Some Rhode Island divorce cases involve either a Family Court restraining order, a protection from abuse order or a "No Contact" order from either the Family Court or the District Court. Often people mistakenly believe that a RI Restraining Order only means that the parties cannot speak to each other. A person believing this can find themselves being arrested or charged with a violation of a court order that may include jail time.
When discussing parenting plans with divorcing parties, I often wonder what is the motivation behind their wants and the posturing that goes on. Some parties want the kids the majority of the time to satisfy their ego that he/she is the better parent. Some want to restrict the other's time with the children as punishment. Some want equal time to reduce child support. And yes, some want equal time with the children for both parents as they perceive that the children are entitled to have both parents as very interested parties in their lives. They go into the negotiations considering what is best for their children.
Rhode Island allows its citizens may to have medical marijuana cards, authorizing them to grow and use marijuana legally. The statute provides that no school, employer or landlord may refuse to enroll, employ or lease to a person with a medical marijuana card. However, what happens in Family Court when a parent has a medical marijuana card and wants custody and time with his/her children according to a parenting plan?
Summer has come and gone, and school is back in session across Rhode Island. While shopping for new shoes and backpacks and tackling homework may be at the forefront of some parents' minds, divorced parents have a whole other set of concerns: that of their child custody or "parenting plan" schedule. Whether parents divorced over the summer or they have been divorced for years, autumn is a good time for parents to review their parenting plans to ensure they set their child up for success.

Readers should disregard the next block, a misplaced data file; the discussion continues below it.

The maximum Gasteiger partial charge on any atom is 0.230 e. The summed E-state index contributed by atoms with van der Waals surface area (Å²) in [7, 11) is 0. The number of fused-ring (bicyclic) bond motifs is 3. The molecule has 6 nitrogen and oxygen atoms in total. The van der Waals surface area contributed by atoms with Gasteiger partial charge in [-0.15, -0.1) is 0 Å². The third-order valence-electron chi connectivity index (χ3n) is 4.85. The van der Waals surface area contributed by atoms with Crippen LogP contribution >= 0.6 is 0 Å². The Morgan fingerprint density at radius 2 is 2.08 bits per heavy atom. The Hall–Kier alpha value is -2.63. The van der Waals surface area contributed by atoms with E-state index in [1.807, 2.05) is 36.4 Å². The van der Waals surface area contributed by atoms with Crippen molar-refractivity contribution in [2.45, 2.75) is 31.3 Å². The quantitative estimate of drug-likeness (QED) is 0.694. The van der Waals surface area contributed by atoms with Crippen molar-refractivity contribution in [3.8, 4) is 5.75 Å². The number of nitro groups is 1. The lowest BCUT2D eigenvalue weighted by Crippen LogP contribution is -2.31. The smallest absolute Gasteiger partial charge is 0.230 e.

Delays impair mediation and resolution of custody, support or divorce issues.
Children are often the pride and joy of their parents' lives. Every child is a combination of that child's parents while still being completely unique. Just like no two children are the same, no two child custody situations are the same. Every child, every family and every parent has different needs, desires and wishes when it comes to child custody. Family law courts often have a difficult time adjusting to this reality.
Bringing up children is a challenge whether you are doing it with alone, with a loving partner or co-parenting after a separation/divorce. Teaching, motivating and working with your child takes energy, wisdom and creativity.
When developing a Rhode Island Parenting Plan, what are factors to contemplate? Courts consider "best interest of the child". But when considering a parenting plan, we consider large blocks of time with each child. What should you be looking at to determine if you and/or your co-parent should enjoy those large blocks of time?
Unmarried couples with child custody issues are growing in numbers. A recent Pew Research Center survey shows that Millenials (ages 18 - 33) "lead all generations in the share of out-of wedlock births". In 2012, 47% of births to women in the Millenial generation were non-marital compared to 21 % among older women. Many parents do not remain together after the birth of a child, whether the split occurs months or years later.
Every child custody case in Rhode Island presents its own unique facets and dimension. Some child custody plans may be arranged out of court, with the help of mediators and attorneys. Other times, child custody cases must be determined by the court. In either case, those planning the child custody arrangement must keep the child's best interests at the forefront of the conversation. The child's needs outweigh the parent's wants, but there are, in many cases, ways to fulfill both.